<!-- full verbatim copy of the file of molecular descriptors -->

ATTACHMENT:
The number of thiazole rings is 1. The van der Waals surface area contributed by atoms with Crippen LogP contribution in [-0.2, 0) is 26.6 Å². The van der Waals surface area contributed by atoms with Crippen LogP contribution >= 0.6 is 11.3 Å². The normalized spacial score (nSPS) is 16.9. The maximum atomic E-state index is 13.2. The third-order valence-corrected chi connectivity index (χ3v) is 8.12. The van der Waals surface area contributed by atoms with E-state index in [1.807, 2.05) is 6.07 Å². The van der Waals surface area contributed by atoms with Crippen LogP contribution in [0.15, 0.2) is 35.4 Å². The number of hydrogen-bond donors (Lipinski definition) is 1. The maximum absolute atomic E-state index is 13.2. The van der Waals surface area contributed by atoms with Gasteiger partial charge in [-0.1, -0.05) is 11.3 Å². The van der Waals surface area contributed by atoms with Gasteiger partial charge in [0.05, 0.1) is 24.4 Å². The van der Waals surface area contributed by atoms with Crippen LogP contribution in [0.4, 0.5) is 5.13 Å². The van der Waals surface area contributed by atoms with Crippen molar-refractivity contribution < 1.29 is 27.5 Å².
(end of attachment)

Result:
The number of thiazole rings is 1. The van der Waals surface area contributed by atoms with Crippen LogP contribution in [-0.2, 0) is 26.6 Å². The van der Waals surface area contributed by atoms with Crippen LogP contribution >= 0.6 is 11.3 Å². The normalized spacial score (nSPS) is 16.9. The maximum atomic E-state index is 13.2. The third-order valence-corrected chi connectivity index (χ3v) is 8.12. The van der Waals surface area contributed by atoms with E-state index in [1.807, 2.05) is 6.07 Å². The van der Waals surface area contributed by atoms with Crippen LogP contribution in [0.15, 0.2) is 35.4 Å². The number of hydrogen-bond donors (Lipinski definition) is 1. The maximum absolute atomic E-state index is 13.2. The van der Waals surface area contributed by atoms with Gasteiger partial charge in [-0.1, -0.05) is 11.3 Å². The van der Waals surface area contributed by atoms with Gasteiger partial charge in [0.05, 0.1) is 24.4 Å². The van der Waals surface area contributed by atoms with Crippen LogP contribution in [0.4, 0.5) is 5.13 Å². The van der Waals surface area contributed by atoms with Crippen molar-refractivity contribution < 1.29 is 27.5 Å².